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Cultural Relativism -- Research Starters Sociology

By: Howson, Alexandra;

2009 / EBSCO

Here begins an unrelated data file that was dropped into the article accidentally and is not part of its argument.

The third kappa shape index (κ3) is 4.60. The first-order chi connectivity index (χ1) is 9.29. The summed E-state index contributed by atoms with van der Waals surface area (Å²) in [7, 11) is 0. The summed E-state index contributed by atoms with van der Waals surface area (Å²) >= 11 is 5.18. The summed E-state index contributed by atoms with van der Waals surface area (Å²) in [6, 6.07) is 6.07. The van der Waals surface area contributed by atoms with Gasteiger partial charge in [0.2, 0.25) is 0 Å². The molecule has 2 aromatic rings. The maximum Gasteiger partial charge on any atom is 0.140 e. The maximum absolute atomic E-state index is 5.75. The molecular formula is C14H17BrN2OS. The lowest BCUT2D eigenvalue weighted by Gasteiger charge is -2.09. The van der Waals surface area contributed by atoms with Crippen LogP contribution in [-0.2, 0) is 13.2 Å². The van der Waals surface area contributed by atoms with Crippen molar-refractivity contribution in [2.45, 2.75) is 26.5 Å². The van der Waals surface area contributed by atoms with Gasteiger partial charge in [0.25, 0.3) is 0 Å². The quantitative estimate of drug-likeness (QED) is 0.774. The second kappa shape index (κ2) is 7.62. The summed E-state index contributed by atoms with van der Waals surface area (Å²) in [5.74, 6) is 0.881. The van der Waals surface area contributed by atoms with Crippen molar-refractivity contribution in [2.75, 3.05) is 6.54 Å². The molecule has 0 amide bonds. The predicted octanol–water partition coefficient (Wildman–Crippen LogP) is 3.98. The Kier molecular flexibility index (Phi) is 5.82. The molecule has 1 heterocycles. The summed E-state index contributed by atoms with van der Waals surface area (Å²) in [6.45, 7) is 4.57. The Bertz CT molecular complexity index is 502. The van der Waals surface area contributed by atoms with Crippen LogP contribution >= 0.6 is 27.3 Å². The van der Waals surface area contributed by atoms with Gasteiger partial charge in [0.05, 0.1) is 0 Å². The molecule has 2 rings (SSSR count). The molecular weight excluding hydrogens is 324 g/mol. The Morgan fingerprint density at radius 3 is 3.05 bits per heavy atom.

Cultural relativism is a complex concept that has its intellectual roots in discussions about relativism in the philosophy of science and the philosophy of language. Relativism is typically viewed in contrast to realism, which is the idea that what is true and real exists independently of the mind. Where there are many different kinds of relativism-epistemological, moral, cultural, cognitive-they all have two features in common. First, they assert that one thing (e.g. moral values, knowledge, meaning) is relative to a particular framework (e.g. the individual subject, a culture, an era, or a language). Second, they deny that any standpoint is uniquely privileged over all others. While cultural relativism provides a reflexive and critical tool for sociology (and other social science disciplines), political and moral conservatives tend to despair over the influence of cultural relativism on intellectual thought and the shift away from objective, identifiable standards as the measure for all truth-claims. However, some researchers have argued that it is possible to adopt a cultural relativist stance without abandoning a commitment to the idea of universal standards, or to human rights